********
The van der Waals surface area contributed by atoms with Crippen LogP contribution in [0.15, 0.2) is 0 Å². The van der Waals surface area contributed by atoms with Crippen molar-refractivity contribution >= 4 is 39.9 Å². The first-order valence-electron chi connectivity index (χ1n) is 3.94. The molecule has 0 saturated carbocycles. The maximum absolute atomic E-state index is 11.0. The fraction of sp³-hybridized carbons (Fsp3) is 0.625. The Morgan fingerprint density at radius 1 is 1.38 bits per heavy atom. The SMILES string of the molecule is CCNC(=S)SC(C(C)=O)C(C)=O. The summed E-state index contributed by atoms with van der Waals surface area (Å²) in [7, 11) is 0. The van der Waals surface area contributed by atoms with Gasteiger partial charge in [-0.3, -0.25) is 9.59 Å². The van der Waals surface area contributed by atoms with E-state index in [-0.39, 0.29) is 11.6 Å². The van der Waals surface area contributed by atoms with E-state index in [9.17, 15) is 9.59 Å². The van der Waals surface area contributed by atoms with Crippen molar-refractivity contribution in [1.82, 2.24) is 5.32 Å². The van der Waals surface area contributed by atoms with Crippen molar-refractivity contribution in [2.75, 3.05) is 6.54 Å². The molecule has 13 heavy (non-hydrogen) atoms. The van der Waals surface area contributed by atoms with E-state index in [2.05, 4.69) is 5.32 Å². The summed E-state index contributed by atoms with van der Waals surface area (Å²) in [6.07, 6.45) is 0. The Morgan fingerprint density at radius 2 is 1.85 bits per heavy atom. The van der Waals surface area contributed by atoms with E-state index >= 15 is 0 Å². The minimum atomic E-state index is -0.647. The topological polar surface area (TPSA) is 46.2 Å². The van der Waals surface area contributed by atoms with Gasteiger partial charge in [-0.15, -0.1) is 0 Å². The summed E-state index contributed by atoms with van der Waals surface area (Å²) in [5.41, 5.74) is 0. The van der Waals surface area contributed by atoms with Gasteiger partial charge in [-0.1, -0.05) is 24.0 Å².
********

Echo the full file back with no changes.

The van der Waals surface area contributed by atoms with Crippen LogP contribution in [0.15, 0.2) is 0 Å². The van der Waals surface area contributed by atoms with Crippen molar-refractivity contribution >= 4 is 39.9 Å². The first-order valence-electron chi connectivity index (χ1n) is 3.94. The molecule has 0 saturated carbocycles. The maximum absolute atomic E-state index is 11.0. The fraction of sp³-hybridized carbons (Fsp3) is 0.625. The Morgan fingerprint density at radius 1 is 1.38 bits per heavy atom. The SMILES string of the molecule is CCNC(=S)SC(C(C)=O)C(C)=O. The summed E-state index contributed by atoms with van der Waals surface area (Å²) in [7, 11) is 0. The van der Waals surface area contributed by atoms with Gasteiger partial charge in [-0.3, -0.25) is 9.59 Å². The van der Waals surface area contributed by atoms with E-state index in [-0.39, 0.29) is 11.6 Å². The van der Waals surface area contributed by atoms with E-state index in [9.17, 15) is 9.59 Å². The van der Waals surface area contributed by atoms with Crippen molar-refractivity contribution in [1.82, 2.24) is 5.32 Å². The van der Waals surface area contributed by atoms with Crippen molar-refractivity contribution in [2.75, 3.05) is 6.54 Å². The molecule has 13 heavy (non-hydrogen) atoms. The van der Waals surface area contributed by atoms with E-state index in [2.05, 4.69) is 5.32 Å². The summed E-state index contributed by atoms with van der Waals surface area (Å²) in [6.07, 6.45) is 0. The Morgan fingerprint density at radius 2 is 1.85 bits per heavy atom. The van der Waals surface area contributed by atoms with E-state index >= 15 is 0 Å². The minimum atomic E-state index is -0.647. The topological polar surface area (TPSA) is 46.2 Å². The van der Waals surface area contributed by atoms with Gasteiger partial charge in [-0.15, -0.1) is 0 Å². The summed E-state index contributed by atoms with van der Waals surface area (Å²) in [5.41, 5.74) is 0. The van der Waals surface area contributed by atoms with Gasteiger partial charge in [-0.1, -0.05) is 24.0 Å².